If there’s one Macanese snack that’s famous worldwide, it’s the Macau Pork Chop Bun (豬扒包). A seasoned pork chop complete with bone is sandwiched in a baguette inspired bun, crisp on the outside yet pillow soft on the inside with no other further condiments or ingredients. It was definitely on my Macau must-eat list.
We were actually looking for another pork chop bun shop within the vicinity of Senado Square when we stumbled upon this shop with it’s banner proclaiming that authentic pork chop buns are made upon order. They also have this huge bun display atop the pastry display cabinet which caught our attention enough to warrant a try.
The front half of the shop is a bakery shop of sorts, selling all kinds of pastry including my favourite “Cocktail Bun or Gai Mei Bao” (鸡尾包) and their own Yellow Submarine. As usual photos of celebrities who have dined here are adorned near the counter, and we took the smallest booth made for 2 facing a window. Ordered only the milk tea and pork chop bun.
The humble looking pork chop bun sure surpassed my expectations! The bun was lightly crisp on the outside and the deep fried pork chop was well-seasoned and juicy. Really enjoyed this and I think it set quite high a benchmark standard for the other Macau pork chop buns out there. The milk tea on the other hand is not so much to liking, as the taste of milk was so heavy it overpowered the tea. But I found out later that most of the milk teas in Macau/HK were about the same, so another case of M’sian tastebuds playing up? Hehe.
Cafe Kam Ma Lon 金马轮咖啡饼店 (www)
50, Rua Da Mercadores,
We were walking the streets of Taipa in Macau and spotted this eatery with the yellow sign advertising its tarts, and since we have been hoping to get our hands on birds’ nest tarts, we decided to walk in San Hou Lei. Apart from the usual flaky egg tarts (蛋挞) and Portuguese Tarts (葡挞), they’re also famous for Milk Tarts (鲜奶挞) and Birds’ Nest Tarts (燕窝挞). But what we spotted every table having was Pork Chop buns!
Despite being swayed to order a portion of the Pork Chop bun, we still wanted our tarts. There are some translucent bits on top of the tart filling, which I doubt is real birds’ nest. The flavour is subtle, with a strong eggy and milky note but the texture was very smooth. Also found it not too sweet or cloying overall.
When the pork chop bun was served, somehow it didn’t look as enticing anymore. Probably it was the oiliness that doused my enthusiasm a little. But even though the pork chop was quite tasty, somehow in comparison with the other two places in Macau where we tried the pork chop bun, this fared the least satisfactory. But don’t get me wrong, it was still good, just less so in comparison.
But do come here for the milk and birds’ nest tarts if you like milky, eggy fillings. Best when it’s served hot.
San Hou Lei 新好利咖啡店
Rua de Regedor 13 & 14,
The most famous eatery serving Pork Chop Buns is of course Tai Lei Loi Kei in Taipa. Even though they are open throughout the day, the famous buns are only served from 3pm onwards until they’re sold out (which is often within the first two hours). Usually by 2:40 onwards, the line will have started forming and within 10 minutes, it has begun to wrap itself around the restaurant outside, spilling unto the square.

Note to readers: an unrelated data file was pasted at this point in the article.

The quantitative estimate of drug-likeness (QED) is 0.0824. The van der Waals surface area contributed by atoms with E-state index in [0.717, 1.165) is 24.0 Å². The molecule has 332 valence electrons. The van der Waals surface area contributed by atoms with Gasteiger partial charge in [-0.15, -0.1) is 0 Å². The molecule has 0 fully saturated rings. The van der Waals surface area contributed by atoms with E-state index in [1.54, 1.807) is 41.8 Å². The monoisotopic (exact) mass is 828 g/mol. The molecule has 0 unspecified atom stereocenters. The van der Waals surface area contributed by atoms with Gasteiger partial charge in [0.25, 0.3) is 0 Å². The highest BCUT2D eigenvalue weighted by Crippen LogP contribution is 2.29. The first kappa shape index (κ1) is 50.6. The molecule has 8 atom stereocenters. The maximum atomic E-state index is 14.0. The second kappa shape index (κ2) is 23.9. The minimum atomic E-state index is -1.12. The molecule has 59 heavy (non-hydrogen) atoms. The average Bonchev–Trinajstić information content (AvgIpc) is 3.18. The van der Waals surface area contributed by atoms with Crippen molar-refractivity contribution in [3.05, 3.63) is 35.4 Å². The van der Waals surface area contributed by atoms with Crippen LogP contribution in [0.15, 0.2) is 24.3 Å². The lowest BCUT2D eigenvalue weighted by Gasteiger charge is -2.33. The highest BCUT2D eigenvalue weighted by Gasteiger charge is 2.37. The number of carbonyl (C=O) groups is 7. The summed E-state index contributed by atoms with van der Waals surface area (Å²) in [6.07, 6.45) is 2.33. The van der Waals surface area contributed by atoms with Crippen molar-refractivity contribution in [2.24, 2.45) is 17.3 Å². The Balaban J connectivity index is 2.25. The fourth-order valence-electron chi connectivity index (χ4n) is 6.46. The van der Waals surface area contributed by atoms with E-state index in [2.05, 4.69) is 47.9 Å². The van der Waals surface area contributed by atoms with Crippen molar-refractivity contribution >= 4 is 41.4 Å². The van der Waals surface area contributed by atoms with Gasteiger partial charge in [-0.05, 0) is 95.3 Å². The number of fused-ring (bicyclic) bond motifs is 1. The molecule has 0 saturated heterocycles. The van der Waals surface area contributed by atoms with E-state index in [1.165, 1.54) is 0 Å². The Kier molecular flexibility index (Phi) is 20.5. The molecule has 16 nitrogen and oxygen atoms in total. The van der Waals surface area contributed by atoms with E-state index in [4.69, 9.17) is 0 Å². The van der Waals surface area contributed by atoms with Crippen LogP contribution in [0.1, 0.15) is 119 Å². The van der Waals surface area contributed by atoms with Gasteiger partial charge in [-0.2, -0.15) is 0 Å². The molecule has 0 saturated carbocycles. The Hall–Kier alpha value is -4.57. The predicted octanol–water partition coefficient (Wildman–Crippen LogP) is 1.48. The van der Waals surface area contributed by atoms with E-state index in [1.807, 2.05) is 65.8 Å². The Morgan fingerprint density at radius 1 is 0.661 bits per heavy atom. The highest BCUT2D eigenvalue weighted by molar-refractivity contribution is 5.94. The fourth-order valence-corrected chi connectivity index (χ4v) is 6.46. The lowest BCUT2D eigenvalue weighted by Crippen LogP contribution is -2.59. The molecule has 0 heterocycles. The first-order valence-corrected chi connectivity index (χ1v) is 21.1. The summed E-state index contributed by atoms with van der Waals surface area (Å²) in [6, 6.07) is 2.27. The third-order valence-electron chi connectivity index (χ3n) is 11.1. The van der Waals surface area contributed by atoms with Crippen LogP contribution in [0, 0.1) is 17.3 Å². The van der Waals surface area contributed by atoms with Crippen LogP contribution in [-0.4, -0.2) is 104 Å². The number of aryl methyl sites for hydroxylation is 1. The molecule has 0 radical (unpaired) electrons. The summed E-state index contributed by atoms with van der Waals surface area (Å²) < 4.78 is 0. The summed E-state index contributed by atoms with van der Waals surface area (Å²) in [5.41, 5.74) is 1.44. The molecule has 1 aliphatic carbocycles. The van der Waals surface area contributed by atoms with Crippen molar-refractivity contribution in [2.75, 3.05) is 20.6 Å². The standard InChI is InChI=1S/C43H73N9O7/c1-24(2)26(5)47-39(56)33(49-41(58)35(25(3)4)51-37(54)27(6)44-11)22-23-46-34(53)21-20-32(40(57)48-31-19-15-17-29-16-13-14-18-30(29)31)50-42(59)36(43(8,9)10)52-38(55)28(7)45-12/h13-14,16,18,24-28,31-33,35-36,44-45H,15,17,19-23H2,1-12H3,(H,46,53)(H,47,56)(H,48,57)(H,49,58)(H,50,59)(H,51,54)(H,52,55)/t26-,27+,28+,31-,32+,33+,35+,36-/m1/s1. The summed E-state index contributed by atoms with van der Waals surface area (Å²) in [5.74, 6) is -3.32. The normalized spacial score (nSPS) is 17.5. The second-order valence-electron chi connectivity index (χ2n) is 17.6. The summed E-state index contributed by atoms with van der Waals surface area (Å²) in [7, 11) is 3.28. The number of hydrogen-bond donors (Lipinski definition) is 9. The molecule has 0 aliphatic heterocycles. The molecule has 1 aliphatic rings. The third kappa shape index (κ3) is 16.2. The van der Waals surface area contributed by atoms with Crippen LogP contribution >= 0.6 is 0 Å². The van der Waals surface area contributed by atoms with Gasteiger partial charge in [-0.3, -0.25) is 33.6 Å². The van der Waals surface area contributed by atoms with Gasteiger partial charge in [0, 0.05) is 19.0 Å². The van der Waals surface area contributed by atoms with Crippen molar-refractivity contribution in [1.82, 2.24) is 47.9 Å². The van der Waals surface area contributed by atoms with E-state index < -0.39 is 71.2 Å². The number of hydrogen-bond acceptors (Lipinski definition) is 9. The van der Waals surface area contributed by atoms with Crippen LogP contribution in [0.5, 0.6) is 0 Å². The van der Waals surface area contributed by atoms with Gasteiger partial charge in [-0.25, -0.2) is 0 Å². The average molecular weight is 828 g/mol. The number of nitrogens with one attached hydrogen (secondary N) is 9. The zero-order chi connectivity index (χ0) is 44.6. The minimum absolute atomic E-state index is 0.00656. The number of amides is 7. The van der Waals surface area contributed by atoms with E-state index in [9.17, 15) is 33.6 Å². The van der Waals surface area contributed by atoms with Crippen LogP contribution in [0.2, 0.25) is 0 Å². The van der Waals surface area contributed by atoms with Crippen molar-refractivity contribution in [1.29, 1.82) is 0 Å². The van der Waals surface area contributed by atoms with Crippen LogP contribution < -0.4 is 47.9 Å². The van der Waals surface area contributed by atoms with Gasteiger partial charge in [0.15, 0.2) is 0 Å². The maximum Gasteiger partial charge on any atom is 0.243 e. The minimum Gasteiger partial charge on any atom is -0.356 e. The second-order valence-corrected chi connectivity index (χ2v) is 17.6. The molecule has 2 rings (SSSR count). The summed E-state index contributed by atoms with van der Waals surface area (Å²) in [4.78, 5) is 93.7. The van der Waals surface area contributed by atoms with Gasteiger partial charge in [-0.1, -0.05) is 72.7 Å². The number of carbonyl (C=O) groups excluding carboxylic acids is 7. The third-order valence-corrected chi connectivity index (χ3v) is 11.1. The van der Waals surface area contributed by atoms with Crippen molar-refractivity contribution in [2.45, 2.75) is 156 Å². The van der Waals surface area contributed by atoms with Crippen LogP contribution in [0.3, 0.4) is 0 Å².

Found the place easily by 2:30pm and even though I knew that the buns start selling at 3pm, I decided to take a seat inside as I spotted people having pork chop buns. But those were merely Polo pork chop buns, where pork chop were sandwiched in polo baos, or Pineapple Buns. The famous ones were still being prepared and only 300 pieces were available for sale per day. So sat down and sipped away at my Lemon tea. At around 2:45pm, the waiters go around telling patrons that the queue has started and at least one person from each table would go join the queue immediately. I was quite lucky as I was seated inside, and one of the senior waitresses asked me to stand at the start of the line so I got to have the first pork chop bun of the day. Lol.
Tai Lei Loi Kei’s first pork chop bun of the day in all its glory. Hehe. The pork chop is reputed to be marinated in a house special and pan fried in its own juice to retain the taste. But it was the bun that I loved. Warm, lightly dusted and chewy to bite, it was divine. As for the pork chop, it was juicy and tasty, but yet I preferred the taste of the one I tasted in Kam Ma Lon earlier, which also happened to be the first pork chop bun I had in Macau. Ah, perhaps it’s all in the memory of falling in love with this snack for the first time…
But whatever it is, getting a pork chop bun at Tai Lei Loi Kei is quite the experience. It was actually quite fun watching the triumphant and anxious expressions of those who managed to get hold of the brown paper bags (in which all pork chop buns were wrapped in, regardless if you were eating in or taking away) and those still in line respectively. We wanted to stay until all the buns sold out initially but decided to give up our table to the waiting crowd instead. And as we left, I still chuckled at the sight of people seated at the benches around the square, each clutching a brown paper bag and happily digging in…
Tai Lei Loi Kei 大利來記咖啡室
Largo Governador Tamagnini Barbosa,
Open :6:30am – 6pm
– oh sirin
– eat. travel. eat!